Carlos Rodríguez López-Neyra was a chemist, and was born in Cordoba in 1885. He finished his higher studies in the Faculty of Science of Seville and in the Faculty of Pharmacy in Madrid, where he became a doctor.
In 1911, at the age of 26, he was appointed to the Professorship of Mineralogy and Zoology of the University of Granada, which in 1945 was divided into Mineralogy and Parasitology. He stayed in the latter until his retirement in 1955. His studies were wide and he visited Germany, France (Pasteur Institute) and Austria (Institute of Zoology). Between 1927 and 1939 he was a member of the International Commission of Parasitology.
He returned to Granada and as a result of his work, the Superior Council of Scientific Research created the National Institute of Parasitology in 1942, now called the López-Neyra Institute, where he was director until his death in 1958. Here he carried out intensive research work, producing over 200 publications and 12 occasional papers, such as Parasite Worms of Man and Animals or Animal Parasitology.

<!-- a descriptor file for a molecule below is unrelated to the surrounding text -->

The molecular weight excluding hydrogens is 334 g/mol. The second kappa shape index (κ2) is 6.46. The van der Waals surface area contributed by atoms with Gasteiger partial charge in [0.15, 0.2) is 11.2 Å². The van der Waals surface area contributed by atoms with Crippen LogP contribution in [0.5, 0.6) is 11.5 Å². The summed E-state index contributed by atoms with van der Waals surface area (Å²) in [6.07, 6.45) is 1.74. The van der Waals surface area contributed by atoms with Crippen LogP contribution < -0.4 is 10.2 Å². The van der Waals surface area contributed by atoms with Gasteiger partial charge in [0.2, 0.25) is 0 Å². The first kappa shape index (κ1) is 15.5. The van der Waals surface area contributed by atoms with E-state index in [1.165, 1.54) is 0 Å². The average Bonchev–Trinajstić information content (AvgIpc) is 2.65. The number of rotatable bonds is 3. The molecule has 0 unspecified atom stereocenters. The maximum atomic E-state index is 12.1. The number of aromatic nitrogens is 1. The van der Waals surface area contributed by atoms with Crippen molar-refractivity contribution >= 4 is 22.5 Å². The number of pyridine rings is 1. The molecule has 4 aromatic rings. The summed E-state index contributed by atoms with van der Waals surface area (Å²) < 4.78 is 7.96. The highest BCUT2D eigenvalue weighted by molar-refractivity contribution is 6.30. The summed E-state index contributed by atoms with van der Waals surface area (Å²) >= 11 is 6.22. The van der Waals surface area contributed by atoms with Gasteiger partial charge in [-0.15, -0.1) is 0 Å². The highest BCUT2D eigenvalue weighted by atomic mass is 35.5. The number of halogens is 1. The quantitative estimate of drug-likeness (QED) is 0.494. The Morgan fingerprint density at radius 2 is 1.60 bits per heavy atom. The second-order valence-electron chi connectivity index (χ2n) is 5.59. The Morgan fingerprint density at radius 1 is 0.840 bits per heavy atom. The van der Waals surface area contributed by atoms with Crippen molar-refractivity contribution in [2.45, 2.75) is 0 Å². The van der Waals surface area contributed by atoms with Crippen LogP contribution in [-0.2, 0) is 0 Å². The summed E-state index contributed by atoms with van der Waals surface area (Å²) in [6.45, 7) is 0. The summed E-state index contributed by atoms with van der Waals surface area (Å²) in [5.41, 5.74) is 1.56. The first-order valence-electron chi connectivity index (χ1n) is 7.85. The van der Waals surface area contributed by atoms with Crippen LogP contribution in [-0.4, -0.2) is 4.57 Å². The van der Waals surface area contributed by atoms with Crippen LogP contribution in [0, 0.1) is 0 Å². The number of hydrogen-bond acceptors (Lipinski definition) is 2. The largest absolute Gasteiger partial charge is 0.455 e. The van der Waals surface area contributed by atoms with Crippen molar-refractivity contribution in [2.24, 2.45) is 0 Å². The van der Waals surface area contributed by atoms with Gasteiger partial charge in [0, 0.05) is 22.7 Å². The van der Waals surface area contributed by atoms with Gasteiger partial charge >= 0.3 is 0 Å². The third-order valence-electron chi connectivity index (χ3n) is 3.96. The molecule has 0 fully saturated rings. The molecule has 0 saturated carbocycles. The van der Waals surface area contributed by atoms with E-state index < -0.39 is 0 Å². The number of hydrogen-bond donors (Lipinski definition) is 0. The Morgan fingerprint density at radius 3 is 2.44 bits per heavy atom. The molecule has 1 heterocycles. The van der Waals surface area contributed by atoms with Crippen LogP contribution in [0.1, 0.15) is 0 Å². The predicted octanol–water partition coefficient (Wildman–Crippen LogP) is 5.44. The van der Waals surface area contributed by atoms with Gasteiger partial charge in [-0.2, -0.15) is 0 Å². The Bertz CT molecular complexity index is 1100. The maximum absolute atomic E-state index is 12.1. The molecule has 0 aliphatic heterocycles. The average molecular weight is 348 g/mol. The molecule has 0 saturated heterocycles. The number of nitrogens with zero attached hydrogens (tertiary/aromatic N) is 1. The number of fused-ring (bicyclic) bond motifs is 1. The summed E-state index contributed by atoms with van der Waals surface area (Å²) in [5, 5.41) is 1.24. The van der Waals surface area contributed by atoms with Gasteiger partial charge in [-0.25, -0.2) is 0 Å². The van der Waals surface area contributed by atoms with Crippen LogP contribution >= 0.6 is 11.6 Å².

He was a registered member of the Royal Academy of Medicine of Granada, the Academy of Exact Physical and Natural Sciences of Madrid and Zaragoza, and honorary doctor of the Pharmaceutical and Veterinary Schools of Cordoba.
In 1956, he received the first March prize for Scientific Research. He was deacon of the Faculty of Pharmacy, Vice-Rector of the University, and assistant professor of Parasitology in the Faculty of Medicine of Granada and the Natural Science Museum in Madrid. He was also named a member of the International Commission of Parasitology from 1927 to 1939. He won the Civil Order of Alfonso X "the Wise", presented him by the Minister de Education, Joaquín Ruiz-Jiménez and was named Adopted Son of the city of Granada.